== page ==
remove SELinux link. we don't actively develop it
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|==== Reporting ====||=== Reporting ===|
The Ubuntu Security Team represents multiple teams of people dedicated to keeping Ubuntu and its users secure through fixing vulnerabilities and contributing to its security development. The primary teams are:
MOTU Swat: team responsible for helping to coordinate community supported updates in Ubuntu
A security vulnerability can be defined as "a mistake in software that can be directly used by a hacker to gain access to a system or network" -- Mitre. There are many different types of vulnerabilities, some of which are denial of service, gaining user or root privileges, data loss, and information disclosure. The Ubuntu Security Team and Ubuntu community work together to find and correct these mistakes through various activities.
Searching for security vulnerabilities is usually referred to as auditing. The Ubuntu Security Team often performs audits on software before it is to be officially supported. Once vulnerabilities are found, the Security Team uses responsible disclosure to let others know about the issue. The Auditing page has more information.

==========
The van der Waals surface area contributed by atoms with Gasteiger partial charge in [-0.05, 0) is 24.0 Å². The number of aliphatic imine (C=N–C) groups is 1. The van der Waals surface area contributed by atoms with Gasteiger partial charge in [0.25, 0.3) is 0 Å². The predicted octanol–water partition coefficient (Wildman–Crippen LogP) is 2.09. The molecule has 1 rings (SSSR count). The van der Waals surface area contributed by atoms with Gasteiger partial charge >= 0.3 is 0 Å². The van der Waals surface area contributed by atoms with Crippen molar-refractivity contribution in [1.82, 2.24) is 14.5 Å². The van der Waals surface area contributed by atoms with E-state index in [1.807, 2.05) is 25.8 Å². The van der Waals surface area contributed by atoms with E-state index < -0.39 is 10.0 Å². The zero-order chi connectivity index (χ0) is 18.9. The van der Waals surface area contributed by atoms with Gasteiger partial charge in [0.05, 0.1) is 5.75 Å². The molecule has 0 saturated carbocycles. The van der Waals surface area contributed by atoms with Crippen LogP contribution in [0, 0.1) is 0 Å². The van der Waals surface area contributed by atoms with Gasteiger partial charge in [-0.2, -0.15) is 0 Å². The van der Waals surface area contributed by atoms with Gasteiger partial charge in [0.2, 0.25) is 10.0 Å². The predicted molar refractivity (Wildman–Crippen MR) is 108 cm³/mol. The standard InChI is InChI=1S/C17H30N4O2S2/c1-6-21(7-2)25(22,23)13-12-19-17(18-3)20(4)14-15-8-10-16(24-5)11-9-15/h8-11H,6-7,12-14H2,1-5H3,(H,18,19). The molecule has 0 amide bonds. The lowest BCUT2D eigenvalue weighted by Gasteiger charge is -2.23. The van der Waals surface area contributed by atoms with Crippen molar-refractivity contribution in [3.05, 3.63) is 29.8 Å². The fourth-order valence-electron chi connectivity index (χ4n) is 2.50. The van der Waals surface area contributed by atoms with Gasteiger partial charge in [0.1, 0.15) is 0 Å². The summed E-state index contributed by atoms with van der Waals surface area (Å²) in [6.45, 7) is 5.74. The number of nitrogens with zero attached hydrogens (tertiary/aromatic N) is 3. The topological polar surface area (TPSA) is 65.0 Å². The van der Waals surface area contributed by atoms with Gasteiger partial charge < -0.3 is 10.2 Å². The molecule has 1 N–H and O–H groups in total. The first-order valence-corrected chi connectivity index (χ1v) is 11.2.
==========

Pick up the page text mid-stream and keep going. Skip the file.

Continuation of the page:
Most flaws in software are found by security researchers and users of the software. These flaws are tracked globally in the MITRE CVE database, and the Security Team will track issues that affect Ubuntu in the Ubuntu CVE Tracker. As new issues come in, they are evaluated, or triaged, then added to the CVE Tracker. As issues are fixed the CVEs are updated and retired.
If you would like to report a security bug in Ubuntu, please see How to File.
After a flaw is found and assigned a CVE, it should be fixed. Oftentimes the author of the software will provide a patch, or a patch will be created by other developers, including the Ubuntu Security Team. Details for providing security updates to Ubuntu can be found in SecurityTeam/UpdateProcedures.
Before making the security update available, the update needs to be tested to see if it fixes the flaw and also doesn't introduce any regressions. The Security Team uses the QA Regression Testing suite when performing testing. QA Regression Testing has information on performing tests, checklists, scripts and various other information to help with testing.
Debian and Ubuntu share a lot of the same software and collaboration with each other is beneficial to both distributions. If you are a Debian Developer or member of the Debian security team, please see SecurityTeam/ForDebianDevelopers for how you can collaborate with Ubuntu and use Ubuntu resources for your updates.
The Security Team also actively develops protections to help keep Ubuntu users safe from new vulnerabilities. Some projects that the Ubuntu Security Team actively develops are:
What You Can Do
Seem like fun? Head to the GettingInvolved page to found out how to contribute to the Security Team.